1256 Contract

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A 1256 Contract is a term used by the Internal Revenue Service to denote any regulated futures contracts, foreign currency contracts, non-equity options (broad-based stock index options (including cash-settled ones), debt options, commodity futures options, and currency options), dealer equity options, dealer security futures contracts,[1][2] and cash settled options (including euro-style index options).[citation needed] They are marked to market at the end of the tax year[3] and treated as dispositioned (i.e., "closed").

IRS is not clear on whether QQQ, DIA and SPY options should be treated as section 1256 contracts.[4] On one hand, these do not settle in cash (most Section 1256 contracts do), but on the other hand they meet the definition of a "broad-based" index option.[5] Instead, the IRS grants penalty relief if a broker determines in good faith that an index is, or is not, a narrow-based index, following published guidelines.[6]

Tax advantages[edit]

Any gain or loss from a 1256 Contract is treated for tax purposes as 40% short-term gain and 60% long-term gain. Since most futures contracts are held for less than the IRS's 12-month minimum holding period for long-term capital gains tax rates, the gain from any non-1256 contract will typically be taxed at the higher short-term rate. Thus the 1256 Contract designation enhances the marketability based on the after-tax attractiveness of these products. The reason for the implementation of this tax code was due to the fact that traders were hedging their short term futures contracts (going long and short at the same time) in order to transition to the next tax year without paying the short-term capital gains tax on these positions and effectively making these positions qualify for long-term tax treatment.

Section 1256 contract net losses can be carried back 3 years (instead of being carried forward to the following year), starting with the earliest year, but only to a year in which there is a net Section 1256 contracts gain, and only up to the extent of such gain (the carrying back cannot produce a net operating loss for the year),[7][8] using Form 1045[9] or an amended return. In addition, futures based investments do not require the accounting of individual trades. This greatly simplifies the process of determining the cost basis for positions acquired over several years. There is also no trade by trade accounting in futures, and no wash sale rules.[citation needed] Tax reporting for Section 1256 contracts is significantly simpler than for stocks, options, and single-stock-futures.[citation needed]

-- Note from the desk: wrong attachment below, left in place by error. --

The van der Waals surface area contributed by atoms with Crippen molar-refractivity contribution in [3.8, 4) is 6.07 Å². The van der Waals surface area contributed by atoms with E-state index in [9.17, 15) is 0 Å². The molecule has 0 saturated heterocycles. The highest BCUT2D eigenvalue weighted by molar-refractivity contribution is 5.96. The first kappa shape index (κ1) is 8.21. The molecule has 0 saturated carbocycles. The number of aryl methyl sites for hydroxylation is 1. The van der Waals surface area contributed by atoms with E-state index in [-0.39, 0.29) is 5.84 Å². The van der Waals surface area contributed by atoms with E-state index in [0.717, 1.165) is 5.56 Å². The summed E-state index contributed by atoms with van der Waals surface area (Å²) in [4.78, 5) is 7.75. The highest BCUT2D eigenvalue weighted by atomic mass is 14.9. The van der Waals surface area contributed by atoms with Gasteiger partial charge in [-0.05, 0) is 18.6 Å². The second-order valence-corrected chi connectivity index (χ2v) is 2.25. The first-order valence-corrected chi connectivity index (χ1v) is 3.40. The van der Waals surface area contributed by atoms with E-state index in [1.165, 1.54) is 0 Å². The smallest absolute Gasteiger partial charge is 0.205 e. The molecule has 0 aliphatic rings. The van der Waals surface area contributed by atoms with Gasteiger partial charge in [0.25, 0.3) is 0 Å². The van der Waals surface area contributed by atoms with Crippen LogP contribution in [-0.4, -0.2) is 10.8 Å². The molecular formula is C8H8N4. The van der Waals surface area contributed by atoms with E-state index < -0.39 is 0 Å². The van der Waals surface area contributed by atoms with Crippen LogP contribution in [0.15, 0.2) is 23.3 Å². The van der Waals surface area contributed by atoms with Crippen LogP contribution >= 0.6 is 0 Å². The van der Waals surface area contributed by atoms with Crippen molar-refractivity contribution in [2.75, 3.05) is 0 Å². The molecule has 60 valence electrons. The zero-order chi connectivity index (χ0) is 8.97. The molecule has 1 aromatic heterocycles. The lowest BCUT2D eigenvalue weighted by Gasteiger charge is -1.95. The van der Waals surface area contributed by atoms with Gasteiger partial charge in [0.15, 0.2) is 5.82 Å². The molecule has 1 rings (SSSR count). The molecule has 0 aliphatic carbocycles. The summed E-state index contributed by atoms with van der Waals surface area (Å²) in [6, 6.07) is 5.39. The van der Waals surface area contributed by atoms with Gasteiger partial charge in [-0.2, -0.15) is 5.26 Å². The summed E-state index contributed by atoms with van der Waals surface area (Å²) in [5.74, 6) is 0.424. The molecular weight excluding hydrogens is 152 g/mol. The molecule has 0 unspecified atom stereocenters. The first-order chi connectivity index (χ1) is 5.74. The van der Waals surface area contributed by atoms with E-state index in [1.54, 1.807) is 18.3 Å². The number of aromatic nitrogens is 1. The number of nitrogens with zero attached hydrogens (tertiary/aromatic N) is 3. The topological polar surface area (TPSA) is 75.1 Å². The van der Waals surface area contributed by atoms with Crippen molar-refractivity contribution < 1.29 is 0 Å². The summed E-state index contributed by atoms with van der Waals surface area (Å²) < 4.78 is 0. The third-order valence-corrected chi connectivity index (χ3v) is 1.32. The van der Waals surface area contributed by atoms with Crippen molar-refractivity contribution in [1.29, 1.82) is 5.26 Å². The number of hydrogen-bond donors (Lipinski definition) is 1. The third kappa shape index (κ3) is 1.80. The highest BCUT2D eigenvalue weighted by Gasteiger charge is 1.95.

See also[edit]


  1. ^ "Section 1256 Contracts Marked to Market". Internal Revenue Service. Archived from the original on 20 May 2011. Retrieved 16 April 2011.
  2. ^ "TITLE 26 > Subtitle A > CHAPTER 1 > Subchapter P > PART IV > § 1256". U.S. Code. Cornell University Law School, Legal Information Institute. Retrieved 16 April 2011.
  3. ^ "Section 1256 Contract". Investopedia. Retrieved 16 April 2011.
  4. ^ "These final regulations do not provide substantive rules on index options. Rather, to determine whether an index substantially all the components of which are specified securities is a broad-based index under section 1256(g)(6)(B), a broker must look to rules established by the Securities Exchange Commission and the Commodities Futures Trading Commission that determine which regulator has jurisdiction over an option on the index." https://www.irs.gov/irb/2013-20_IRB/ar07.html
  5. ^ Path A in http://www.cftc.gov/opa/press00/opasynposis.htm
  6. ^ http://www.cftc.gov/opa/press00/opasynposis.htm
  7. ^ "Carryback of losses from section 1256 contracts to offset prior gains from such contracts". 26 U.S. Code § 1212 - Capital loss carrybacks and carryovers. Legal Information Institute. Retrieved 16 April 2017.
  8. ^ "Gains and Losses From Section 1256 Contracts and Straddles" (PDF). Form 6781. Internal Revenue Service. Retrieved 16 April 2017.
  9. ^ "Form 1045, Application for Tentative Refund". www.irs.gov. Internal Revenue Service.